5. In contrast to the proposed religious freedom law that generated national headlines from Indiana this week, Rhode Island's Religious Freedom Restoration Act has been a non-issue since it became law in 1993. Steve Brown of the RI ACLU said the law was passed with broad support from civil rights and religious groups in response to a 1990 US Supreme Court decision that denied the right of Native Americans to use peyote in religious ceremonies. "The purpose of the Religious Freedom Restoration Act in Rhode Island and elsewhere, and in Congress which also passed a law at that time, was to try to restore that standard and provide some religious freedom to individuals under state and federal laws," Brown said. Prior to the passage of RI's law, Brown said, the ACLU sued on behalf of a Hmong family whose child had been autopsied against the family's religious wishes. "A federal court actually agreed with our position, ruled that their rights had been violated," Brown said, "and then in the interim, the United States Supreme Court issued this [1990] decision that completely overturned the precedents regarding the First Amendment. And the judge [Raymond Pettine of US District Court] was forced to reconsider his decision. And I think that prompted a lot of people in Rhode Island to recognize there was a need to try to address this issue to try to prevent tragedies like that from occurring in the future."

6. Related: Prior to the passage of Rhode Island's same-sex marriage law in 2013, opponents expressed concern that the law would infringe on the rights of florists, caterers and other merchants with a religious opposition to same-sex marriage. State Senator Harold Metts (D-Providence), a same-sex marriage opponent, said he hasn't heard anything recently about those concerns being realized. The ACLU's Steve Brown said RI's same-sex marriage law "does have some language designed to address sincere beliefs from religions about things that they can or cannot do. We think that the exemption that was put into law was more than appropriate in terms of recognizing those narrow instances when religious beliefs should trump these types of laws." (Meanwhile, the Washington Post's The Fix blog declares, "The political war over gay culture is over, and the gays have won." Senate President Teresa Paiva Weed, no enthusiast for same-sex marriage, basically said as much two years ago in explaining why the Senate passed same-sex marriage.)

7. The Rhode Island Democratic Party this week posted its delegate selection and affirmative action plan for the 2016 Democratic National Convention -- just in time for a required 30-day public comment period ahead of a DNC's Rules and Bylaws Committee deadline.

8. Arnold "Buff" Chace Jr. hopes to complete the purchase of the Providence Journal Building in May, and talks are continuing about trying to retain the Journal as a tenant. "We're still in the running," Chace, who has met with the ProJo's new publisher, Janet Hasson, told me. "Hopefully, we're one of their top choices." Other sites said to be under consideration by the newspaper include One Weybosset Hill  in Providence, and a site in Johnston.

9. "I am in the job of my dreams right now -- I am [a] diehard policy wonk," Health and Human Services Secretary Elizabeth Roberts told us during Bonus Q+A. Check out that segment and Political Roundtable as we talk with Roberts about Medicaid, RI's healthcare landscape, marijuana, and a host of other subjects.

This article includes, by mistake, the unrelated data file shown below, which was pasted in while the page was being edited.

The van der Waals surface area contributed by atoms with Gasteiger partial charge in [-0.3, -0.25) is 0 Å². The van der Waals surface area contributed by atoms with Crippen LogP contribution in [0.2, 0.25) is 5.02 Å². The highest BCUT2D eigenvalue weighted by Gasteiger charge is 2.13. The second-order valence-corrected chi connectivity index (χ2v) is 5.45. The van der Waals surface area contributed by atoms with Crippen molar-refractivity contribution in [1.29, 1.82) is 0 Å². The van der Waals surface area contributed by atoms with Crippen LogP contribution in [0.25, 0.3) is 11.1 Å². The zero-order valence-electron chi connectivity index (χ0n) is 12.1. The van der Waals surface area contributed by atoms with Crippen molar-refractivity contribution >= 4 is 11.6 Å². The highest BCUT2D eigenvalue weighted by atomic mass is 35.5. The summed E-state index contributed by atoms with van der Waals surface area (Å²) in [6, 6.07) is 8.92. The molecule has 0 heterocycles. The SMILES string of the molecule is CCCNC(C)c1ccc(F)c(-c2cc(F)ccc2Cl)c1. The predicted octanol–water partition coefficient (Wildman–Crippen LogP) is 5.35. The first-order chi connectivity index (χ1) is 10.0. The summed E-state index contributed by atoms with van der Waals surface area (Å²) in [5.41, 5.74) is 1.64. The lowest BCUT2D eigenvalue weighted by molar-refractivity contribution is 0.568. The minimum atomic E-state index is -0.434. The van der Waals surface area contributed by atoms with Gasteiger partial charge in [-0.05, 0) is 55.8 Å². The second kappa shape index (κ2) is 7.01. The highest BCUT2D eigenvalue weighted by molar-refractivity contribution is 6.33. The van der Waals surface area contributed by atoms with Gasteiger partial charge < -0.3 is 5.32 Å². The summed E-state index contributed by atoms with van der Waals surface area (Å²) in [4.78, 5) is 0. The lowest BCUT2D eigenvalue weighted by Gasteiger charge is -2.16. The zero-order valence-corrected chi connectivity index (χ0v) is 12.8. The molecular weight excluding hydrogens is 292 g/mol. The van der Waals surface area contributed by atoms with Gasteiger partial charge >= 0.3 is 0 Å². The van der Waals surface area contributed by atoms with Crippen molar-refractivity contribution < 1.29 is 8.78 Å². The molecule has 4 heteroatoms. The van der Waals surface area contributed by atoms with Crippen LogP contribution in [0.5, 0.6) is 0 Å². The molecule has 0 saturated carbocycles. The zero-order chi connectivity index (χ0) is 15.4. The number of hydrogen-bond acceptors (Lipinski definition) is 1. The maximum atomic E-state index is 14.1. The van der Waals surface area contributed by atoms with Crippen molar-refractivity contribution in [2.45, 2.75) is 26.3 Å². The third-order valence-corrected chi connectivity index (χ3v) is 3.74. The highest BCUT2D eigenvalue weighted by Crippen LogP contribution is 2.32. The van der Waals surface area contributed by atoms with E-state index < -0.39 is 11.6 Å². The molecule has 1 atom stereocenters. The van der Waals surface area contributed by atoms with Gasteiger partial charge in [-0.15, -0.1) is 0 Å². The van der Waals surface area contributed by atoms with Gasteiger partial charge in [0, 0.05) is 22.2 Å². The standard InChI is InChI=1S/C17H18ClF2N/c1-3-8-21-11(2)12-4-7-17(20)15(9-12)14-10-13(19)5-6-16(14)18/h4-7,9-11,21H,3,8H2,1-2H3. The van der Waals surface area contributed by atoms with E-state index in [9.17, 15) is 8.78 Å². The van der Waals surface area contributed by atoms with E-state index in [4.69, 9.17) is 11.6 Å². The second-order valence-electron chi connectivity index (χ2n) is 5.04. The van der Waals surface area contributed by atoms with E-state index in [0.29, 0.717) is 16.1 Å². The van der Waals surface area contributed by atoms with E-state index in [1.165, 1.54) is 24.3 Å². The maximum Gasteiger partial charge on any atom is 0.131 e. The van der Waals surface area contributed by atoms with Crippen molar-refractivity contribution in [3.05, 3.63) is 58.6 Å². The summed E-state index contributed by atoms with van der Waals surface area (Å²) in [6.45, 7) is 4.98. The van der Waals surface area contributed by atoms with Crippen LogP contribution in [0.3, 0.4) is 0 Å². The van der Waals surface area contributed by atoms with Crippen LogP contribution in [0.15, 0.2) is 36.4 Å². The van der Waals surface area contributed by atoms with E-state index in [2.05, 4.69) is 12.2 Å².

10. A meta-question as Governor Raimondo's team tries to remake Medicaid, streamline tourism spending, and possibly the structure of the state's five transportation-related agencies: Will Rhode Island remain change-averse, even as its economic indicators show the need for dramatic change? Meta-meta question: Will Raimondo act on the findings after getting around to reading Ken Block's fire-services report?

11. Small World, Part I: Michael Halle, the significant other of Tara McGowan, a former deputy press secretary for Senator Jack Reed, is setting up the Iowa operation for Hillary Clinton.

12. Small World, Part II: Tara Gorman, a first cousin of former WPRI-TV reporter Sean Daly, works in DC for the same law firm that former Providence mayor Angel Taveras joined back in February.

13. On Thursday, the City of Providence held its first meeting, at the Rhode Island Foundation, on a "Cluster Development Strategy" for improving the city's economy. Background here.

14. In his weekly essay, Scott MacKay finds more generous social programs in some of Rhode Island's New England neighbors.

15. The Twitter Express is alive and well in 2015 -- thanks to how Judge Taft-Carter prohibited reporters covering Thursday's pension hearing from tweeting from her courtroom. Instead, a number of us heard part of what was unfolding, hastily stepped outside the fifth-floor court to share the news with the universe, and then zoomed back inside for more details. The situation reflects how the media policy for the Rhode Island courts hasn't been updated in more than 30 years, and the process was still in the works in 2013. We asked court spokesman Craig Berke for an update, and did not get a response by the deadline for TGIF.

16. H. Russell Taub, the Republican getting an early start in his 2016 challenge to First District Congressman David Cicilline, is having a reception Wednesday, April 7, 6:30 pm, at Oak Harbor Village in Exeter. The special guest is former Texas congressman Steve Stockman (not exactly a favorite of the political press), and contribution levels range from $25 to $2600.

17. "West Virginia and Rhode Island use the most drugs. They have very little else in common."

18. Johnston-based FM Global latest Global Resilience Index rates 130 countries on potential supply chain disruptions. Norway remains tops in its class, Venezuela has problems, and Ukraine and Kazakhstan both tumbled significantly over the past year.

19. Don't look now, but Sports Illustrated picks the Red Sox for first in the AL East. Plus, Curt Schilling is not Clay Buchholz' psychologist (and neither are you)

TGIF: 19 Things to Know About Rhode Island Politics & Media
TGIF: 19 Things to Know About Rhode Island Politics & Media